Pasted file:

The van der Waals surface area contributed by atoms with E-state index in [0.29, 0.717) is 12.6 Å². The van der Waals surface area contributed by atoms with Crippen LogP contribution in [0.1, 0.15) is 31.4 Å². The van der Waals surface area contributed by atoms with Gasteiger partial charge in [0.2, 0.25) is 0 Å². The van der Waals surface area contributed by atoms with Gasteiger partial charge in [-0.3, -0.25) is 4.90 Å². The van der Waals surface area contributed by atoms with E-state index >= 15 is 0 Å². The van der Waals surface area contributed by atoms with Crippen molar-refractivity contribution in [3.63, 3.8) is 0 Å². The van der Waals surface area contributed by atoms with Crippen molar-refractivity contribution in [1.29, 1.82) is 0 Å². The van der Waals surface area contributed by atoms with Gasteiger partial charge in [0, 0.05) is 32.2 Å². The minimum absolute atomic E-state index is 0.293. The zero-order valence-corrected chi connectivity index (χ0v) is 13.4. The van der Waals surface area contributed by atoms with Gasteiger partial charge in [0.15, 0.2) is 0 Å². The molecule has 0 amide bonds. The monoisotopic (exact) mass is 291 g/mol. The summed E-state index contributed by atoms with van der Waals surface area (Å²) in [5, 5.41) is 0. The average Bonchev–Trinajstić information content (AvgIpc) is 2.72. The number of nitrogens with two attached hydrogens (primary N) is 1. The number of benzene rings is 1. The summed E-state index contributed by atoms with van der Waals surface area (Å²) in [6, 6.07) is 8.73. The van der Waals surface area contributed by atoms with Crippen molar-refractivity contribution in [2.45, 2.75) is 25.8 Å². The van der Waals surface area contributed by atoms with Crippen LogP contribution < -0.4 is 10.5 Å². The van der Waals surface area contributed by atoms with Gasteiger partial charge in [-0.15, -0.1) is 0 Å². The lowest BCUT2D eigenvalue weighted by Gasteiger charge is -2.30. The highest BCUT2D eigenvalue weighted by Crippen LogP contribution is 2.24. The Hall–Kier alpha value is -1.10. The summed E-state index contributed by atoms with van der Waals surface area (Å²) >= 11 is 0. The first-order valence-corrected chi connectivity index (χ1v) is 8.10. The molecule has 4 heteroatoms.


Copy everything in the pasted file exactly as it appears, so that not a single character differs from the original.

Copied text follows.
The van der Waals surface area contributed by atoms with E-state index in [0.29, 0.717) is 12.6 Å². The van der Waals surface area contributed by atoms with Crippen LogP contribution in [0.1, 0.15) is 31.4 Å². The van der Waals surface area contributed by atoms with Gasteiger partial charge in [0.2, 0.25) is 0 Å². The van der Waals surface area contributed by atoms with Gasteiger partial charge in [-0.3, -0.25) is 4.90 Å². The van der Waals surface area contributed by atoms with E-state index >= 15 is 0 Å². The van der Waals surface area contributed by atoms with Crippen molar-refractivity contribution in [3.63, 3.8) is 0 Å². The van der Waals surface area contributed by atoms with Crippen molar-refractivity contribution in [1.29, 1.82) is 0 Å². The van der Waals surface area contributed by atoms with Gasteiger partial charge in [0, 0.05) is 32.2 Å². The minimum absolute atomic E-state index is 0.293. The zero-order valence-corrected chi connectivity index (χ0v) is 13.4. The van der Waals surface area contributed by atoms with Gasteiger partial charge in [0.15, 0.2) is 0 Å². The molecule has 0 amide bonds. The monoisotopic (exact) mass is 291 g/mol. The summed E-state index contributed by atoms with van der Waals surface area (Å²) in [5, 5.41) is 0. The average Bonchev–Trinajstić information content (AvgIpc) is 2.72. The number of nitrogens with two attached hydrogens (primary N) is 1. The number of benzene rings is 1. The summed E-state index contributed by atoms with van der Waals surface area (Å²) in [6, 6.07) is 8.73. The van der Waals surface area contributed by atoms with Crippen molar-refractivity contribution in [2.45, 2.75) is 25.8 Å². The van der Waals surface area contributed by atoms with Crippen LogP contribution < -0.4 is 10.5 Å². The van der Waals surface area contributed by atoms with Gasteiger partial charge in [-0.15, -0.1) is 0 Å². The lowest BCUT2D eigenvalue weighted by Gasteiger charge is -2.30. The highest BCUT2D eigenvalue weighted by Crippen LogP contribution is 2.24. The Hall–Kier alpha value is -1.10. The summed E-state index contributed by atoms with van der Waals surface area (Å²) >= 11 is 0. The first-order valence-corrected chi connectivity index (χ1v) is 8.10. The molecule has 4 heteroatoms.